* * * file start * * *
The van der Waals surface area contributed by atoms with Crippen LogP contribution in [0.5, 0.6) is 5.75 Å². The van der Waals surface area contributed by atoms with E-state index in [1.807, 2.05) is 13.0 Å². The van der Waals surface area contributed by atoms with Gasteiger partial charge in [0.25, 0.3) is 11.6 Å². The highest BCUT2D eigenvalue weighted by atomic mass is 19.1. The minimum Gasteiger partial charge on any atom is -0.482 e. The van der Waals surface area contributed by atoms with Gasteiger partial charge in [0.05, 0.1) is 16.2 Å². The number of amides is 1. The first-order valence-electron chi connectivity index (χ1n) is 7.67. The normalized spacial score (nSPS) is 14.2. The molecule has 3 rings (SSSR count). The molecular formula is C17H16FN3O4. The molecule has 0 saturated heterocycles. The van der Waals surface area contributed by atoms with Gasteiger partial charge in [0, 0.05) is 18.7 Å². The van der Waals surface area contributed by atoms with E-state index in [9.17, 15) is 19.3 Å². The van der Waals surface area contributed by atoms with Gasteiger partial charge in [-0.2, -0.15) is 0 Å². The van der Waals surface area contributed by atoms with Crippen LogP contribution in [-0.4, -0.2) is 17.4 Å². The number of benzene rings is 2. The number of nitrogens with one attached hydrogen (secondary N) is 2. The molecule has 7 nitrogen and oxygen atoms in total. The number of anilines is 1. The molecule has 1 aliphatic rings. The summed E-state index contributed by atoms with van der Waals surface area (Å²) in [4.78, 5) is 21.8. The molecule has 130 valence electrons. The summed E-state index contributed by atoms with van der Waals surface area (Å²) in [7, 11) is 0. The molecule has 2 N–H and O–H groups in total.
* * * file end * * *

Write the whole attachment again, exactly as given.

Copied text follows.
The van der Waals surface area contributed by atoms with Crippen LogP contribution in [0.5, 0.6) is 5.75 Å². The van der Waals surface area contributed by atoms with E-state index in [1.807, 2.05) is 13.0 Å². The van der Waals surface area contributed by atoms with Gasteiger partial charge in [0.25, 0.3) is 11.6 Å². The highest BCUT2D eigenvalue weighted by atomic mass is 19.1. The minimum Gasteiger partial charge on any atom is -0.482 e. The van der Waals surface area contributed by atoms with Gasteiger partial charge in [0.05, 0.1) is 16.2 Å². The number of amides is 1. The first-order valence-electron chi connectivity index (χ1n) is 7.67. The normalized spacial score (nSPS) is 14.2. The molecule has 3 rings (SSSR count). The molecular formula is C17H16FN3O4. The molecule has 0 saturated heterocycles. The van der Waals surface area contributed by atoms with Gasteiger partial charge in [0, 0.05) is 18.7 Å². The van der Waals surface area contributed by atoms with E-state index in [9.17, 15) is 19.3 Å². The van der Waals surface area contributed by atoms with Gasteiger partial charge in [-0.2, -0.15) is 0 Å². The van der Waals surface area contributed by atoms with Crippen LogP contribution in [-0.4, -0.2) is 17.4 Å². The number of benzene rings is 2. The number of nitrogens with one attached hydrogen (secondary N) is 2. The molecule has 7 nitrogen and oxygen atoms in total. The number of anilines is 1. The molecule has 1 aliphatic rings. The summed E-state index contributed by atoms with van der Waals surface area (Å²) in [4.78, 5) is 21.8. The molecule has 130 valence electrons. The summed E-state index contributed by atoms with van der Waals surface area (Å²) in [7, 11) is 0. The molecule has 2 N–H and O–H groups in total.